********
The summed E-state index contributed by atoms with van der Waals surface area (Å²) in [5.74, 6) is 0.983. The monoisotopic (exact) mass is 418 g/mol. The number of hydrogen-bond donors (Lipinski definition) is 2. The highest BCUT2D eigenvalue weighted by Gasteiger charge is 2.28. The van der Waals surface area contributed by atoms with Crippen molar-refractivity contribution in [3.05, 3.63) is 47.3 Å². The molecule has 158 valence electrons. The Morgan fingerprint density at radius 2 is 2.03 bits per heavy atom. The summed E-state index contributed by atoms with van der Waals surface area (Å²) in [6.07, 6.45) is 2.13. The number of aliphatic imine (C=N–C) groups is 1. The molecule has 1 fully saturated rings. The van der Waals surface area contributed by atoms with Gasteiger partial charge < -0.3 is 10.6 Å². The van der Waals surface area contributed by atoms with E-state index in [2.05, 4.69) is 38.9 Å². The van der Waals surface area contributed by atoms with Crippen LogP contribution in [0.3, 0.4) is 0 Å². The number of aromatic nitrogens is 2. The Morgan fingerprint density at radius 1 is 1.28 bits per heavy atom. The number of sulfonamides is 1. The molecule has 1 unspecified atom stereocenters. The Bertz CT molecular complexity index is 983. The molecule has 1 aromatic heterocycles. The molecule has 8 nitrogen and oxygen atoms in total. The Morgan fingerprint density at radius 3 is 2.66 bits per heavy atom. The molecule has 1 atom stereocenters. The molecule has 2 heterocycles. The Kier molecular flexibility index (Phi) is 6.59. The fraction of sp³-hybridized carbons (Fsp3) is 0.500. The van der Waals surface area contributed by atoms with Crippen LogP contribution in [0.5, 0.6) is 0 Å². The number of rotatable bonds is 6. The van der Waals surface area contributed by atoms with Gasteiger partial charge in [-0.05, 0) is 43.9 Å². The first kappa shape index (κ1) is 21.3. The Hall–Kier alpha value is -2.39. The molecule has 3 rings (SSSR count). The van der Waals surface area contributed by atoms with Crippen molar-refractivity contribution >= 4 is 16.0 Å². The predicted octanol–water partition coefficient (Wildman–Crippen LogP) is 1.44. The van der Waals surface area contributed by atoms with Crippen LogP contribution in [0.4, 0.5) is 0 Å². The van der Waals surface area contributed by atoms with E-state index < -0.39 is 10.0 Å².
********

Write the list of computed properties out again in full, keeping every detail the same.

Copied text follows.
The summed E-state index contributed by atoms with van der Waals surface area (Å²) in [5.74, 6) is 0.983. The monoisotopic (exact) mass is 418 g/mol. The number of hydrogen-bond donors (Lipinski definition) is 2. The highest BCUT2D eigenvalue weighted by Gasteiger charge is 2.28. The van der Waals surface area contributed by atoms with Crippen molar-refractivity contribution in [3.05, 3.63) is 47.3 Å². The molecule has 158 valence electrons. The Morgan fingerprint density at radius 2 is 2.03 bits per heavy atom. The summed E-state index contributed by atoms with van der Waals surface area (Å²) in [6.07, 6.45) is 2.13. The number of aliphatic imine (C=N–C) groups is 1. The molecule has 1 fully saturated rings. The van der Waals surface area contributed by atoms with Gasteiger partial charge < -0.3 is 10.6 Å². The van der Waals surface area contributed by atoms with E-state index in [2.05, 4.69) is 38.9 Å². The van der Waals surface area contributed by atoms with Crippen LogP contribution in [0.3, 0.4) is 0 Å². The number of aromatic nitrogens is 2. The Morgan fingerprint density at radius 1 is 1.28 bits per heavy atom. The number of sulfonamides is 1. The molecule has 1 unspecified atom stereocenters. The Bertz CT molecular complexity index is 983. The molecule has 1 aromatic heterocycles. The molecule has 8 nitrogen and oxygen atoms in total. The Morgan fingerprint density at radius 3 is 2.66 bits per heavy atom. The molecule has 1 atom stereocenters. The molecule has 2 heterocycles. The Kier molecular flexibility index (Phi) is 6.59. The fraction of sp³-hybridized carbons (Fsp3) is 0.500. The van der Waals surface area contributed by atoms with Crippen LogP contribution in [0.5, 0.6) is 0 Å². The number of rotatable bonds is 6. The van der Waals surface area contributed by atoms with Gasteiger partial charge in [-0.05, 0) is 43.9 Å². The first kappa shape index (κ1) is 21.3. The Hall–Kier alpha value is -2.39. The molecule has 3 rings (SSSR count). The van der Waals surface area contributed by atoms with Crippen molar-refractivity contribution >= 4 is 16.0 Å². The predicted octanol–water partition coefficient (Wildman–Crippen LogP) is 1.44. The van der Waals surface area contributed by atoms with Crippen LogP contribution in [0.4, 0.5) is 0 Å². The van der Waals surface area contributed by atoms with E-state index < -0.39 is 10.0 Å².